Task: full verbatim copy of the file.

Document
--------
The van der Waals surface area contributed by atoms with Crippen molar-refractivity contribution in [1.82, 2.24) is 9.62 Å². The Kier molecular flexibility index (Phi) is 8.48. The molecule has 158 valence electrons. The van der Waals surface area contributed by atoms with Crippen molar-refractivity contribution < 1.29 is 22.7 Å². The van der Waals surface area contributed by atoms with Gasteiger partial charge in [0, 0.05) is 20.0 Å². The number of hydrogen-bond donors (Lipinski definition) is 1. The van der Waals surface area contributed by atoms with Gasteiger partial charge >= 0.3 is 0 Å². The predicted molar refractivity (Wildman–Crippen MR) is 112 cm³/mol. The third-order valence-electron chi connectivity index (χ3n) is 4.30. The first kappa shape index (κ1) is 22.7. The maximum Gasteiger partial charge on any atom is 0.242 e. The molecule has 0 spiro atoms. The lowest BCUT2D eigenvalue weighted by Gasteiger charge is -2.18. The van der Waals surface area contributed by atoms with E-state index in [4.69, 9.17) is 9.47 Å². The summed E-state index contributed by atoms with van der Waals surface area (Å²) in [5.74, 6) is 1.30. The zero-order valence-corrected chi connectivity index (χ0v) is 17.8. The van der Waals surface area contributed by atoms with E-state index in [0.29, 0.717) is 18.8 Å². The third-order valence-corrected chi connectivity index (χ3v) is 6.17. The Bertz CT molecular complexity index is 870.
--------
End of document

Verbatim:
The van der Waals surface area contributed by atoms with Crippen molar-refractivity contribution in [1.82, 2.24) is 9.62 Å². The Kier molecular flexibility index (Phi) is 8.48. The molecule has 158 valence electrons. The van der Waals surface area contributed by atoms with Crippen molar-refractivity contribution < 1.29 is 22.7 Å². The van der Waals surface area contributed by atoms with Gasteiger partial charge in [0, 0.05) is 20.0 Å². The number of hydrogen-bond donors (Lipinski definition) is 1. The van der Waals surface area contributed by atoms with Gasteiger partial charge >= 0.3 is 0 Å². The predicted molar refractivity (Wildman–Crippen MR) is 112 cm³/mol. The third-order valence-electron chi connectivity index (χ3n) is 4.30. The first kappa shape index (κ1) is 22.7. The maximum Gasteiger partial charge on any atom is 0.242 e. The molecule has 0 spiro atoms. The lowest BCUT2D eigenvalue weighted by Gasteiger charge is -2.18. The van der Waals surface area contributed by atoms with E-state index in [4.69, 9.17) is 9.47 Å². The summed E-state index contributed by atoms with van der Waals surface area (Å²) in [5.74, 6) is 1.30. The zero-order valence-corrected chi connectivity index (χ0v) is 17.8. The van der Waals surface area contributed by atoms with E-state index in [0.29, 0.717) is 18.8 Å². The third-order valence-corrected chi connectivity index (χ3v) is 6.17. The Bertz CT molecular complexity index is 870.